I have friends who would kill to get down to a size 18.  I have a coworker who is on a crazy diet where for 3 out of every 4 weeks she is on 500 calories a day, and she has gone from over 300 pounds to 200 in the same amount of time I've put on 40 pounds.  One of my dearest, oldest friends, who has faced more shit in her lifetime than anyone ever should have to, is trying to do the same thing in a more measured, sustainable fashion.  I can still fit in a regular seat, still find clothes at a regular store.

But.

This flies in the face of my self image.

Which is interesting, because the rage my children call up in me also flies in the face of my self image.

And here's the thing:

If I were to gain another 3 sizes next year, but finally master the Scary Mean Mommy in me, I would be so happy and proud and relieved and self confident.

But if I were to get back to a size 12, and continue to have periodic bouts of insane, borderline abusive parenting, I might feel less shame.

Because people don't know what happens in my house.  But they sure as hell can tell the difference between a woman who has "let herself go" and one who "takes good care of herself."

And that's kind of fucked up.


Saturday, July 12, 2014

Casual Saturday

It's got to be a seriously hot day in Oregon before this Mama goes commando.


Just sayin'.

Friday, July 11, 2014

Splash!

The kids were eager to hit the pool.  I didn't mind driving them across town to the pool with a slide and diving board, because the only good day Oak had during the week he spent at the rec center day camp was the day he (astoundingly) passed the swim test and got to go off the diving board.  His crawl stroke is mostly thrashing around, and he takes on so much water that he can't make it far.  But he had somehow managed 25 yards of it, plus a return lap on his back, and couldn't stop smiling all evening.  I wanted to see it for myself.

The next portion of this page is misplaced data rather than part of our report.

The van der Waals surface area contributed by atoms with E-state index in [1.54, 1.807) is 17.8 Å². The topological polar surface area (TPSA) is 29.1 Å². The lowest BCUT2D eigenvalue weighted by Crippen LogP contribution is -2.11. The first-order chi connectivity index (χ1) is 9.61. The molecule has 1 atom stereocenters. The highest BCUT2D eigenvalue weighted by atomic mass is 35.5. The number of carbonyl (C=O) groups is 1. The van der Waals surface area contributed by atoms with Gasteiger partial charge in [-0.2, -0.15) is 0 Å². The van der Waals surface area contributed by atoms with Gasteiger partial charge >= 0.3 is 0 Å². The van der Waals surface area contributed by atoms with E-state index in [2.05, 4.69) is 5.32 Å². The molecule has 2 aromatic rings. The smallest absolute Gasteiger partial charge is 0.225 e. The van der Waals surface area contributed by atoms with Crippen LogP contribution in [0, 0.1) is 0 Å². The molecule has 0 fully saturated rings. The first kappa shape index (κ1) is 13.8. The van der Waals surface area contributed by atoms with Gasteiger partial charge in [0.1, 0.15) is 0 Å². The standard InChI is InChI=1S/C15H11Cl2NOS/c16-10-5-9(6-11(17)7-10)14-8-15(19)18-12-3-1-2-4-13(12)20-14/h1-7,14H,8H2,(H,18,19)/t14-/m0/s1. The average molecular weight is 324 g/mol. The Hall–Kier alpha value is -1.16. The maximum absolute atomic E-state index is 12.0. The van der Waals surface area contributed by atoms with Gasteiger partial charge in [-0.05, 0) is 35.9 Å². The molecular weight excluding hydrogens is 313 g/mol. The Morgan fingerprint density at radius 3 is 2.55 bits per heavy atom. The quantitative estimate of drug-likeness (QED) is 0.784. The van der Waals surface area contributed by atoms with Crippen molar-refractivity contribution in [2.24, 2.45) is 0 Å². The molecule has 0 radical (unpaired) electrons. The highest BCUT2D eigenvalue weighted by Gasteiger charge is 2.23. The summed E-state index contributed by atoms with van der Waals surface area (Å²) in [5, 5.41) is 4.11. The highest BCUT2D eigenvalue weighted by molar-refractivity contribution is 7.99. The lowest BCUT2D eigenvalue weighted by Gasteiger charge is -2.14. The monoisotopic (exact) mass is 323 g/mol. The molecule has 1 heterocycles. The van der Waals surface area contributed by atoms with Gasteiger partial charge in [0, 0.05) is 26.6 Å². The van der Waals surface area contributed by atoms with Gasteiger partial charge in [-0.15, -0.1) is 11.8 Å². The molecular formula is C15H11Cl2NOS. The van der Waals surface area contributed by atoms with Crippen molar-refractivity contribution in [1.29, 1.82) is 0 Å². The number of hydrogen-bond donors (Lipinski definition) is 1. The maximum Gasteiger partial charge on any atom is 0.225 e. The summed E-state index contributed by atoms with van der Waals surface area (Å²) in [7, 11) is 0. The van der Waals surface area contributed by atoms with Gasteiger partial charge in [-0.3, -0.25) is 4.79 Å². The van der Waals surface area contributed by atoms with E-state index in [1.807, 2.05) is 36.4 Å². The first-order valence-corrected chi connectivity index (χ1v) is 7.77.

As soon as we got in, he found a lifeguard to watch him.  It was Open Swim, so the pool was crowded, and the lane lines were set up perpendicularly across the route he was supposed to swim.  I heard another kid ask if they were allowed to dog paddle, and the lifeguard said nope, you had to get your arms out of the water.  I wondered if he'd be able to make it again.  Oh ye of little faith.  He killed it.  KILLED IT.  Even more exciting, his eyes sought mine across the mass of bodies--he wanted Mama to witness his success.  I clapped above my head, and we both beamed. 

He joined the group in line at the diving board, and after watching the first few leaps, I was able to focus on Linden.  She had totally forgotten her swim lessons, and kept sinking when she tried to steamboat.   We played and bounced, and after I demonstrated what she was doing, she figured out how to correct it.  We took lots of breaks to go down the slide, bob under water, watch her brother cannonball off the diving board, etc.  I went over once to go off the diving board.  Thinking of my summer of firsts, I jumped high instead of quietly stepping off as usual.  I plunged to the very bottom of the 12 foot pool, and felt a bit panicky as I paddled back up for air.  That was enough of that. 

But after an hour, the lifeguards congregated at the deep end and put the diving boards up.  Could it be?  Yes!  They were lowering the rope.  A simple rope, with two knots in it, held up by a quite complex system of pulleys and cords.  THIS would truly be a first.  I got in line behind two twenty-something Spanish speaking ladies.  We exchanged grins, noticing that the rest of the line was in the 9-12 age range.  Oak twisted around and made amazed faces at me.  I was focused on watching others' technique.  Grab onto the rope above the first knot.  Rest feet against lower knot.  Drop at the high point of the swing.  I worried about my ability to get my feet in the right place, but also about my ability to hold myself up by just my arms.  A few people dropped unceremoniously into the pool at the low point in their arc because of that issue.  My son and mi amigas did great.